Mother Revolution

Originally published in Poesia, January 2007.

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The sex was always best at planting time.
The seeds were buried alive in the softened ground,
Where death was found to root among the crops
Of revolution, creeping in the farmer’s minds.
Their instruments both looked and felt like weaponry.
Stalking nourishment was torn apart, or ripped from rooted land.
Barefooted, they trampled grapes to make their wine,
And grains were finely crushed with roughened hands.
And thus, the seed of thought sprouted plants of sacred realms.

Human sacrifice replenished farmer’s gold, and so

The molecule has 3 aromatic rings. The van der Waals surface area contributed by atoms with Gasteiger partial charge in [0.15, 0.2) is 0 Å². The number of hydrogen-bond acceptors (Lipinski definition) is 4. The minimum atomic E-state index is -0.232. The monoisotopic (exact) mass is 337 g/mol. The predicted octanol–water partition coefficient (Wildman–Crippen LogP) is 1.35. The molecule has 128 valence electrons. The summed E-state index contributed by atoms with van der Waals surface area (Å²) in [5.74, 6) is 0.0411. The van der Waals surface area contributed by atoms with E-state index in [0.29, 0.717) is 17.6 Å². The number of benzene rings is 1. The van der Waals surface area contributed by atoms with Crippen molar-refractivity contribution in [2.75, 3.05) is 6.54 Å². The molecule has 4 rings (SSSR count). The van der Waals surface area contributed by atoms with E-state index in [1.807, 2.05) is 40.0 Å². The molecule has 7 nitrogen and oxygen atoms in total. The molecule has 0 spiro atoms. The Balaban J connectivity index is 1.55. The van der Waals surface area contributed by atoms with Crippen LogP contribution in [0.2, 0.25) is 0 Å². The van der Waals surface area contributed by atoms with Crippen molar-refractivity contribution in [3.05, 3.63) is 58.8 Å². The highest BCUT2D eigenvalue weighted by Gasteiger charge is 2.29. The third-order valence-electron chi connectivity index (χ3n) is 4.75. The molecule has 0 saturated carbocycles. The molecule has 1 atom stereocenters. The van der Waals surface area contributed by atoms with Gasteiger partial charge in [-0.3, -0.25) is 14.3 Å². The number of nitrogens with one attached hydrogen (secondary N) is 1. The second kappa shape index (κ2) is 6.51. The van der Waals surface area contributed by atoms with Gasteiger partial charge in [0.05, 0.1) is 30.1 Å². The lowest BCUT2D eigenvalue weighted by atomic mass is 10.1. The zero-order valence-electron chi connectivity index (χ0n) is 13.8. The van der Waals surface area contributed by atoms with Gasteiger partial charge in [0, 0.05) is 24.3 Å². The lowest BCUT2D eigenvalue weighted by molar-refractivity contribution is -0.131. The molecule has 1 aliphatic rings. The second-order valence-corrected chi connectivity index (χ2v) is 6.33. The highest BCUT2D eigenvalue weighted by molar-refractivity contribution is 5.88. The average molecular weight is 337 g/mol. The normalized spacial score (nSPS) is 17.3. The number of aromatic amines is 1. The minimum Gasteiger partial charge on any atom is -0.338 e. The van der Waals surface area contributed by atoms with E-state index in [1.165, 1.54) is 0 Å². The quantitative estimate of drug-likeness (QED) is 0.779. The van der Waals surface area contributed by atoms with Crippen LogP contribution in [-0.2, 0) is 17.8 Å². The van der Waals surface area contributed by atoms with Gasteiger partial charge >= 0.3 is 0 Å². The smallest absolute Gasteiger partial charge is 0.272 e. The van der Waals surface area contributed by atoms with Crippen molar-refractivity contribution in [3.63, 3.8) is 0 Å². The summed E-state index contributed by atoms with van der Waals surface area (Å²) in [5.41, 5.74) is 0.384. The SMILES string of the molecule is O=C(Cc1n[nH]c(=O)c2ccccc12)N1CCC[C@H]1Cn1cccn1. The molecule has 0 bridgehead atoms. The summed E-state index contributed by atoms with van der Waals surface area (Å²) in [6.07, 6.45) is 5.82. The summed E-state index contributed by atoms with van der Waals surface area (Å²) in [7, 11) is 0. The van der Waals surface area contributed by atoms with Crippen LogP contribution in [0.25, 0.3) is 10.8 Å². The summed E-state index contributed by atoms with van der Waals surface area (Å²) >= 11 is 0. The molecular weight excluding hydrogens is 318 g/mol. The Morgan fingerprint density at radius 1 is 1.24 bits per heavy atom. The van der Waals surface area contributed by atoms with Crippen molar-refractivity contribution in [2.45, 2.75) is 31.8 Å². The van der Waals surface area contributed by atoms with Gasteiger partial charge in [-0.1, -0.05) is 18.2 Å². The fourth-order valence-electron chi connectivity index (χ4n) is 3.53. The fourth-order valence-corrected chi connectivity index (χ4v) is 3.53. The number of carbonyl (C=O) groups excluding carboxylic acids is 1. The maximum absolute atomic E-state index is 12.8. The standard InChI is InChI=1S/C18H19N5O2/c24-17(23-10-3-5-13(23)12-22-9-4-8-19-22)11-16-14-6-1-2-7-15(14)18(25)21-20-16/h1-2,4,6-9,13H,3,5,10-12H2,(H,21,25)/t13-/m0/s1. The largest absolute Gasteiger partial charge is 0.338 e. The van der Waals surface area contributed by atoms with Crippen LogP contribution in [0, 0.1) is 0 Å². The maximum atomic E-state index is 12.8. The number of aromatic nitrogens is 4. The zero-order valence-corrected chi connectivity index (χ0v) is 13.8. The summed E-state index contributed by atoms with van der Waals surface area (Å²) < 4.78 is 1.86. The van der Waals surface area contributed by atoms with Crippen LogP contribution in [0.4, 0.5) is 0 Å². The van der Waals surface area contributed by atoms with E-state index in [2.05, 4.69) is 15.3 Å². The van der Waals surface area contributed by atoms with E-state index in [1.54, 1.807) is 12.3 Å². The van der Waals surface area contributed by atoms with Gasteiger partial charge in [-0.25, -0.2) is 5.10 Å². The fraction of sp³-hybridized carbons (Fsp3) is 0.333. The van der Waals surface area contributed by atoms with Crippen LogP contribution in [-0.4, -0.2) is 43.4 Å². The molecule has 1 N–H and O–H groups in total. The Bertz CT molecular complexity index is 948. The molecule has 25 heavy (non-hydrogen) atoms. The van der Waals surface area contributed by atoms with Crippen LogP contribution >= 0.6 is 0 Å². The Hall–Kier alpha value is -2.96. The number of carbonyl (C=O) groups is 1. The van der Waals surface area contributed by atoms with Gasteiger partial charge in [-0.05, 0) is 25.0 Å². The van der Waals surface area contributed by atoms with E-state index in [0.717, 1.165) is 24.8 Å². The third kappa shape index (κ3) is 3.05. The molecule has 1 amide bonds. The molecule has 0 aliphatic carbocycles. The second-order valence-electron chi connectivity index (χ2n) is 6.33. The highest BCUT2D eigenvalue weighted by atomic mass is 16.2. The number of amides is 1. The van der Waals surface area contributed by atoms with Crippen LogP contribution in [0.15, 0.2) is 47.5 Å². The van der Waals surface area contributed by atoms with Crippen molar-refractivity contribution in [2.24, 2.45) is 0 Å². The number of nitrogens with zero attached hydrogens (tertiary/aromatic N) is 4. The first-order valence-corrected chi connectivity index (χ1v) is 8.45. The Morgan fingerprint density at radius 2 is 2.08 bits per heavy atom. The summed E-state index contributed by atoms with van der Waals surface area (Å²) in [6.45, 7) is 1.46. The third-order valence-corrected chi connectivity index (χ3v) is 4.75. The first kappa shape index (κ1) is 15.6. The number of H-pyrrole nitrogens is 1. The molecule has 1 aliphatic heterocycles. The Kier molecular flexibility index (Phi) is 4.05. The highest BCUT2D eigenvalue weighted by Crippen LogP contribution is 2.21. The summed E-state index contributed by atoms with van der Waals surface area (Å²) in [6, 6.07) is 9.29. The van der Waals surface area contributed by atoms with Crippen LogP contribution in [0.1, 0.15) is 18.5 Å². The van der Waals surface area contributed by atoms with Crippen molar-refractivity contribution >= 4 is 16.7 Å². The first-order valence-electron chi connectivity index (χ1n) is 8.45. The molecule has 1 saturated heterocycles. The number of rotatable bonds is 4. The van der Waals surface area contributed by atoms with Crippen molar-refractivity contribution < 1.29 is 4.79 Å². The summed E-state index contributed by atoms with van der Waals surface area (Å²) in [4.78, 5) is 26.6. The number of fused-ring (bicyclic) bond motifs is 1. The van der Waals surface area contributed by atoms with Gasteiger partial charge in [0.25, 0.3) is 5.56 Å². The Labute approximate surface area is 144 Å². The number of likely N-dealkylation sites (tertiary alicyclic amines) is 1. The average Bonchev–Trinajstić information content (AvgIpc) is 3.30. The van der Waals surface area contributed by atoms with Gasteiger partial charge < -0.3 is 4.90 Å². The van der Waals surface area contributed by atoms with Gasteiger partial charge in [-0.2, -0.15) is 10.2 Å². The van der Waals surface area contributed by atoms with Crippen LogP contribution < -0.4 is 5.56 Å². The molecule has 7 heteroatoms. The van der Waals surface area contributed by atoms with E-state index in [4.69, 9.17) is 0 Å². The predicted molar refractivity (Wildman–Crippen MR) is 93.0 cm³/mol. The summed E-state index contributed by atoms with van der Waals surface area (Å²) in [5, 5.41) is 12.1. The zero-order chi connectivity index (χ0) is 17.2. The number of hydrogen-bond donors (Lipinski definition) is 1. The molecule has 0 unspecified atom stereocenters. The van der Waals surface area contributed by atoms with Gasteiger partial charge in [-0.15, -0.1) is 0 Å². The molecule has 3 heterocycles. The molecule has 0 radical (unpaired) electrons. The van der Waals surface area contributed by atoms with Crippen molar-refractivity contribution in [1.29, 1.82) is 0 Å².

Holistic give-and-take played out in temple caves,
Returning to the source like dying plants when cold wind blows.
The Mother myth reflected famine, drought, and nature’s force;
Her consorts were all dismembered, killed before they rose
With the crops of new life. Like men before them, women wandered far
On quests, their deathly struggles restored the harmony and peace
To mother and child from risk of baby’s birth,
Seed to womb, seed to earth, the pain of sacred sex at planting time.

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